Texas A&M student says he found racist notes on his car
The university has offered a $1200 reward for information leads to the identity of the person or people responsible.
COLLEGE STATION, Texas (KBTX) - A Texas A&M University student is speaking out finding explicit notes left on the windshield of his car that was parked at an apartment complex located on school property.
A&M senior Isaih Martin posted a photo of the racist notes to his Twitter page and it’s already been shared by more than 10,000 other users.
“All three signs were different signs, and one said ‘All lives matter’ and the other said ‘You don’t belong here’, and the other was very explicit, it said the n-word with a hard ‘r',” said Martin. “For them to tell me I don’t belong here, when I have earned my spot like everybody else here, and am working to get a degree like everyone else is, that was just kind of hurtful because if anything I deserve to be here just as much as anybody else,” said Martin.
Texas A&M University responded to Martin’s post on Twitter saying “Isaih, we are very sorry that this happened to you. Please report any incidents of hate you witness online or in person at http://stophate.tamu.edu so it can be reviewed.”
Martin says that he has seen things like this happen to other people across the nation, but he never expected something like this to happen to him.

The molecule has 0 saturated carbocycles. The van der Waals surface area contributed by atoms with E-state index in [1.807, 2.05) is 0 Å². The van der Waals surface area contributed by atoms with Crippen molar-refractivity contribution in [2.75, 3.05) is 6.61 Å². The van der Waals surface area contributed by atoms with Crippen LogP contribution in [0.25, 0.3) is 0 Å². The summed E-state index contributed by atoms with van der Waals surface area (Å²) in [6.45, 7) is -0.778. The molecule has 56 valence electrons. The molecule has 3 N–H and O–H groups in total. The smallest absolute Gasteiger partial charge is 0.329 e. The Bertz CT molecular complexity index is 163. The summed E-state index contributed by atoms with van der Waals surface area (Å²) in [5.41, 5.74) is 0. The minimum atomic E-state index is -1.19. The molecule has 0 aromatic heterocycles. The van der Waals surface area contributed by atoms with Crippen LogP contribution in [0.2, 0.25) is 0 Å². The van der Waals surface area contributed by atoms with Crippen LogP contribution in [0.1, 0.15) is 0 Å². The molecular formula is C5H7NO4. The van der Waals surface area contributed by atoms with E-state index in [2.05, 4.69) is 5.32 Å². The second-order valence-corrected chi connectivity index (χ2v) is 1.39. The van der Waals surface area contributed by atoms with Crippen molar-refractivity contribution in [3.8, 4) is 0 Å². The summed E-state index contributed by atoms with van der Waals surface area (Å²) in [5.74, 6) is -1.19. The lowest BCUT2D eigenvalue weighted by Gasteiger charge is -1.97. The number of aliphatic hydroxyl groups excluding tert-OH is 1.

“Racism is here in college station and that problem needs to be addressed and brought up and needs to be fixed,” said Martin.
On Thursday, Texas A&M President Michael K. Young released a statement regarding the incident, including a $1,200 reward for someone who provides information leading to an arrest.
“To be an Aggie is to be a person of welcoming and accepting nature, and when I first came here on my first college tour here, everyone was so nice everyone was so welcoming,” said Martin. “I never would have thought that I would have experienced this here, going into my senior year. I have almost spent four years in college station and when I first got here, if I knew that, I would have never come to A&M.”
Martin says that University Police are looking over security footage to find out who put the signs on his vehicle.
Texas A&M says if you have any information, please call 979-845-8897 or email email@example.com.
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